Literary Arts | READ LOCAL First

Kim Welliver: Four Poems

READ LOCAL First represents Utah’s most comprehensive collection of celebrated and promising writers of fiction, poetry, literary nonfiction, and memoir. This month we bring you four poems by Kim Welliver. In 2018, Andrew McFadyen-Ketchum awarded her poem, “Thriving,” First Place in the Utah Original Writing Competition.

Welliver has lived in Indiana and California. Currently, she works and resides in Utah. Her poems have appeared in numerous publications, including Cold Creek Review, Mid-American Review, Eyedrum Periodically, Thief, Palette, Duende, The Healing Muse, and several anthologies.

 

 

 

 

Utterly, This Terrible Red

 

troubles your dreams, rises

like bruised flesh. Retrace your steps

through the wood—toadstools like eyelids,

foxes whelping to a chainstitch

of thrush-song—find the place of thick-bodied

oaks. Remnants of your scarlet cloak showing

through black loam and the bones of trees:

the rags of a corpse, frost-heaved.

 

Half shadow. Half smoke. He follows

 

Sliver of girlhood, your bible

a bestiary bound in fur. Teeth. Fearless

in your scarlet cape and boot-tucked pantry knife

you set out for the Conjure-woman’s cottage.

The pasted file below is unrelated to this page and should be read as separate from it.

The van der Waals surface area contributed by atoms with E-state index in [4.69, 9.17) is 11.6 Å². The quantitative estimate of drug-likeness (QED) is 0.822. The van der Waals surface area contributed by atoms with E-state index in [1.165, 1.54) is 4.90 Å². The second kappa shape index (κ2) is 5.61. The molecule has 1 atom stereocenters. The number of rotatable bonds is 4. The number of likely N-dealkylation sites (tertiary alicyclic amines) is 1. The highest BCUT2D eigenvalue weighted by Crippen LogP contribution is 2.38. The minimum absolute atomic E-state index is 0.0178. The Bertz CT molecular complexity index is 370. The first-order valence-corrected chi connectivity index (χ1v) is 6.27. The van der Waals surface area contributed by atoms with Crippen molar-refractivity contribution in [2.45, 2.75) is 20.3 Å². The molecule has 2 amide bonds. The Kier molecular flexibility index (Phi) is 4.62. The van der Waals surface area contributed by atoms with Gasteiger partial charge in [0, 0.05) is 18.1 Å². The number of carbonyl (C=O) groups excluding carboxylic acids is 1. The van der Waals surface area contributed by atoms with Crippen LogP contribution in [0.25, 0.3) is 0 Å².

You’d father’s tuppance, mother’s ruddy

jam and honey. Tender for a charm

to keep crows from the fresh-set field

of rape. Fever from the sow. Always

her house muzzled in tree-dusk and wings.

 

Eyes lantern the undergrowth.

 

Always you, half-spooked by her strange runes

and rootwork. The low ceilinged room blazing

its cauldron-heat. But here is her rocker overturned.

Her yarb bowls shattered. Her body

dappled in gore. And here

the rough beast of need. Your petticoat slid

to the floor.  Fury spent its red mouth at your breast.

You awoke to an empty bed. Tangled

in damp linens—stained.

 

The dark blurs. A ravening against the sweetness of flowers.

 

Clutching the truth, its thrall and sting,

you crafted your story as you ran home. The moon

turned its eye, pulled its spotless skirts

across field and farmland. Dumb sheep.

Sleeping hounds.  Returning to this place

Its tick and whisper of leaves and limb,

the dim animal communion of heat,

of soft dying things. Your own tender wounds.

Your mouth unbeautied,